We panic when the body’s alarm system triggers the ‘fight or flight’ mode. In this mode our bodies prepare for action and we feel anxious, alert and hyper vigilant. This is good if the threat is real (you don't want to stop and say hello to a tiger!). However, in the modern world this alarm is sometimes triggered by situations that aren't really dangerous (such as busy places) or by things that remind us of previous threats. It doesn't matter if the danger isn’t real, our bodies respond in the same way, and we can be left in this mode which causes us to hyperventilate. By learning to slow our breathing, using these five simple steps, we can switch our bodies back into ‘safe’ mode.
1) Place one hand on your chest and another on your abdomen (lower stomach).
2) Take a slow breath in through the nose, breathing down to your abdomen (for about 4 seconds)
3) Hold your breath 1 to 2 seconds
4) Exhale slowly through the mouth (for about 4 seconds)
5) Wait a few seconds before taking another breath
About 6-8 breathing cycles per minute is often helpful to decrease anxiety, but everyone is different so try to find your own comfortable rhythm. This can regulate the amount of oxygen you take in which, in turn, alleviates the tingling and dizziness associated with hyperventilating, slowing your heart rate and sending the message to your brain that you are safe.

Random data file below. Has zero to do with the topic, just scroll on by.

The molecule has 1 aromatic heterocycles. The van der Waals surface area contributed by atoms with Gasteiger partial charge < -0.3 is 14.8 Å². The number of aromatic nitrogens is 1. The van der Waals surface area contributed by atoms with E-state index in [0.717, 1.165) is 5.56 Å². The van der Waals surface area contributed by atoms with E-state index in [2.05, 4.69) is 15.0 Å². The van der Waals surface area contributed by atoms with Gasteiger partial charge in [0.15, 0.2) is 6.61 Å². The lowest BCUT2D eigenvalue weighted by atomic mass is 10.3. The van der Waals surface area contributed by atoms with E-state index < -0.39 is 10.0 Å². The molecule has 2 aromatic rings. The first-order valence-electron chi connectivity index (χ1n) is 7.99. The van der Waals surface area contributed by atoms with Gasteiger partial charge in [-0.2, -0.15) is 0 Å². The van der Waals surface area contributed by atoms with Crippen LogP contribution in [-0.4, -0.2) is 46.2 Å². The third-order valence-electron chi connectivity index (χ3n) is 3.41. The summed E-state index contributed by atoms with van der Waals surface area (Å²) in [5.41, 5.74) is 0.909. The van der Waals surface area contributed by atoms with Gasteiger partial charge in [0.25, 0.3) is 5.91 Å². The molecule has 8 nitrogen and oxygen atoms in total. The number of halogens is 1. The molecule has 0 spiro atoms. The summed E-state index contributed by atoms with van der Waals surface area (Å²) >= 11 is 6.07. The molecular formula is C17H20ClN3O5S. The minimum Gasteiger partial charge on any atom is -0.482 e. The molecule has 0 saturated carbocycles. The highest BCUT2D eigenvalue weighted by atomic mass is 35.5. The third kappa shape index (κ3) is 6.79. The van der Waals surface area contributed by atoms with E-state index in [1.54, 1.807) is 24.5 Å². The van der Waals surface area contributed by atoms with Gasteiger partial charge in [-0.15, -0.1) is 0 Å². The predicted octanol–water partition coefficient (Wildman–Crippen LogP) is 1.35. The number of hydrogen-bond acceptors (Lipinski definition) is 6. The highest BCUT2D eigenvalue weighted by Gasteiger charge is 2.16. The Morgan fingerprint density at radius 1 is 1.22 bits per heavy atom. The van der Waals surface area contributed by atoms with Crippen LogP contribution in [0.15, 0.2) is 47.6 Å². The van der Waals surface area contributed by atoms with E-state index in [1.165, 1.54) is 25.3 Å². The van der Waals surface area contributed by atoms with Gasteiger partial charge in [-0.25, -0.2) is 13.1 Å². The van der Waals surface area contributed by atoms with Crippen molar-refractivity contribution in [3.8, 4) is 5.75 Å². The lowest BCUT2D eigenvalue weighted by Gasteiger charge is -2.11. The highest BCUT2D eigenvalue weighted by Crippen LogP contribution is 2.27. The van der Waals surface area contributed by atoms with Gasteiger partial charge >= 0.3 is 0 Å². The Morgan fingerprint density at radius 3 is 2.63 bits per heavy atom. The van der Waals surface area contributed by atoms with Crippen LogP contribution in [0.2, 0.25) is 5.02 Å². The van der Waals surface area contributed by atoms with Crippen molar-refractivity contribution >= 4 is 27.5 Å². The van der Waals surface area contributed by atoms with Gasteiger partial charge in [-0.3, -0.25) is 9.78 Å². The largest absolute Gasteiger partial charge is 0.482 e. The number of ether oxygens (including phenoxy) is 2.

Grounding can help to manage overwhelming feelings by bringing you back to the present moment. One easy way to ground yourself is the 5,4,3,2,1 method. Think about 5 things you can see, 4 things you can hear, 3 things you can touch, 2 things you can smell or like the smell of and finally take 1 slow, deep breath.
Close your eyes and bring somewhere you feel safe to mind. This might be on a beach, in a garden or somewhere cosy and warm. If you can’t think of anywhere then you can just create somewhere in your mind. Focus on what you can see (maybe trees, mountains or the sea), chose colours and objects that are calming. Think about what you can hear (such as bird song or lapping waves), smell and touch. Engage all of your senses. You can take precious belongings and loved ones with you, but leave all your troubles behind. Focus on how calm and safe you feel. Over time, you can develop the safe place and it will come easier to you. You can use it at any time you need it to help you feel calm.
Coping Statements can help us tolerate distress in the moment, a bit like having your own coach they can help you through challenging situations. Different statements are helpful for different people. Some people find it helpful to write out useful statements on a small card and carry it around in their wallet. Some examples include:
The more you use these techniques the better you will become at calming your body. If you find that you are having frequent episodes of panic then there may be more complex, underlying triggers. In this case it may be useful to seek professional help to explore what is going on.